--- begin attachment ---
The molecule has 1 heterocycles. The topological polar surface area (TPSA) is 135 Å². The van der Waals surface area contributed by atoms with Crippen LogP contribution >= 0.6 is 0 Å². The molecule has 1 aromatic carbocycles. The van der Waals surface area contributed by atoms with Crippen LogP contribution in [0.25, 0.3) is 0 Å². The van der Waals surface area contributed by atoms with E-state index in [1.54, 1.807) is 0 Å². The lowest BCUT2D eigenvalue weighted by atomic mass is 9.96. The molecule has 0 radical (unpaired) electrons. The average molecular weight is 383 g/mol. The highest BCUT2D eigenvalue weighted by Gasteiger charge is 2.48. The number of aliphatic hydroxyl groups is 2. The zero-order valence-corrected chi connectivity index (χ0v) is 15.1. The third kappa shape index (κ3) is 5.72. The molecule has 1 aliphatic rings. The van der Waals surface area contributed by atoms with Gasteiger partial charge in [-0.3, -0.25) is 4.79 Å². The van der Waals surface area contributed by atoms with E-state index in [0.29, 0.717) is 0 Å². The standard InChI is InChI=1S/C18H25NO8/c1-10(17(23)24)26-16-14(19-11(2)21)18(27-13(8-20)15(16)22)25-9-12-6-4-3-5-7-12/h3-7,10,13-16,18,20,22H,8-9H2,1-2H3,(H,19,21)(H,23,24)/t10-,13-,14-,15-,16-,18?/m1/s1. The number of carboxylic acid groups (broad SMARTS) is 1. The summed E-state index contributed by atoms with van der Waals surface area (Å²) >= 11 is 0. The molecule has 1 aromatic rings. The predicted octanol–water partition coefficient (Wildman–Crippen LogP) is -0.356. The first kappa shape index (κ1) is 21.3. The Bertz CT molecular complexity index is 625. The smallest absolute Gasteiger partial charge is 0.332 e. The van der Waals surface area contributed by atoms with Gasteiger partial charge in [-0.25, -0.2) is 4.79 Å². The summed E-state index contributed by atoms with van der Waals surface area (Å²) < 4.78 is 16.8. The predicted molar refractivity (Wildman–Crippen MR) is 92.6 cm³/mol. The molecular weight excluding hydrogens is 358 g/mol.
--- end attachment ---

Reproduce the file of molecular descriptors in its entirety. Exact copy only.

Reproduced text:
The molecule has 1 heterocycles. The topological polar surface area (TPSA) is 135 Å². The van der Waals surface area contributed by atoms with Crippen LogP contribution >= 0.6 is 0 Å². The molecule has 1 aromatic carbocycles. The van der Waals surface area contributed by atoms with Crippen LogP contribution in [0.25, 0.3) is 0 Å². The van der Waals surface area contributed by atoms with E-state index in [1.54, 1.807) is 0 Å². The lowest BCUT2D eigenvalue weighted by atomic mass is 9.96. The molecule has 0 radical (unpaired) electrons. The average molecular weight is 383 g/mol. The highest BCUT2D eigenvalue weighted by Gasteiger charge is 2.48. The number of aliphatic hydroxyl groups is 2. The zero-order valence-corrected chi connectivity index (χ0v) is 15.1. The third kappa shape index (κ3) is 5.72. The molecule has 1 aliphatic rings. The van der Waals surface area contributed by atoms with Gasteiger partial charge in [-0.3, -0.25) is 4.79 Å². The van der Waals surface area contributed by atoms with E-state index in [0.29, 0.717) is 0 Å². The standard InChI is InChI=1S/C18H25NO8/c1-10(17(23)24)26-16-14(19-11(2)21)18(27-13(8-20)15(16)22)25-9-12-6-4-3-5-7-12/h3-7,10,13-16,18,20,22H,8-9H2,1-2H3,(H,19,21)(H,23,24)/t10-,13-,14-,15-,16-,18?/m1/s1. The number of carboxylic acid groups (broad SMARTS) is 1. The summed E-state index contributed by atoms with van der Waals surface area (Å²) >= 11 is 0. The molecule has 1 aromatic rings. The predicted octanol–water partition coefficient (Wildman–Crippen LogP) is -0.356. The first kappa shape index (κ1) is 21.3. The Bertz CT molecular complexity index is 625. The smallest absolute Gasteiger partial charge is 0.332 e. The van der Waals surface area contributed by atoms with Gasteiger partial charge in [-0.25, -0.2) is 4.79 Å². The summed E-state index contributed by atoms with van der Waals surface area (Å²) < 4.78 is 16.8. The predicted molar refractivity (Wildman–Crippen MR) is 92.6 cm³/mol. The molecular weight excluding hydrogens is 358 g/mol.